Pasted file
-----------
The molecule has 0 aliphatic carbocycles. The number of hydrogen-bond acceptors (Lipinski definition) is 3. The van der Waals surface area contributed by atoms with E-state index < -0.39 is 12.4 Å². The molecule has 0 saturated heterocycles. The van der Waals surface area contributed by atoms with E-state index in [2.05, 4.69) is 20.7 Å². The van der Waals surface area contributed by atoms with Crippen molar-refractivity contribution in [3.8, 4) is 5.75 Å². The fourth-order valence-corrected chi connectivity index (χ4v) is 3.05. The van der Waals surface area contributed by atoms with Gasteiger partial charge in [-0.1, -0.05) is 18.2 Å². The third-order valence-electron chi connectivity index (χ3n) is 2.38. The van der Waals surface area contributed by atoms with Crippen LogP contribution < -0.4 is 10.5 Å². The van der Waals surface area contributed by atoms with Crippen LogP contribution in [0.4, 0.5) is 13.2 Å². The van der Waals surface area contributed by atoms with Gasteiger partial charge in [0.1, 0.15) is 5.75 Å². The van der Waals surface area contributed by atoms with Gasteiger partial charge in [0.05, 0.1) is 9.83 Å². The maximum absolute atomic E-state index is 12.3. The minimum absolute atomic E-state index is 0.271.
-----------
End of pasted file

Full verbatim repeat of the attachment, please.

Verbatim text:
The molecule has 0 aliphatic carbocycles. The number of hydrogen-bond acceptors (Lipinski definition) is 3. The van der Waals surface area contributed by atoms with E-state index < -0.39 is 12.4 Å². The molecule has 0 saturated heterocycles. The van der Waals surface area contributed by atoms with E-state index in [2.05, 4.69) is 20.7 Å². The van der Waals surface area contributed by atoms with Crippen molar-refractivity contribution in [3.8, 4) is 5.75 Å². The fourth-order valence-corrected chi connectivity index (χ4v) is 3.05. The van der Waals surface area contributed by atoms with Gasteiger partial charge in [-0.1, -0.05) is 18.2 Å². The third-order valence-electron chi connectivity index (χ3n) is 2.38. The van der Waals surface area contributed by atoms with Crippen LogP contribution < -0.4 is 10.5 Å². The van der Waals surface area contributed by atoms with Crippen LogP contribution in [0.4, 0.5) is 13.2 Å². The van der Waals surface area contributed by atoms with Gasteiger partial charge in [0.1, 0.15) is 5.75 Å². The van der Waals surface area contributed by atoms with Gasteiger partial charge in [0.05, 0.1) is 9.83 Å². The maximum absolute atomic E-state index is 12.3. The minimum absolute atomic E-state index is 0.271.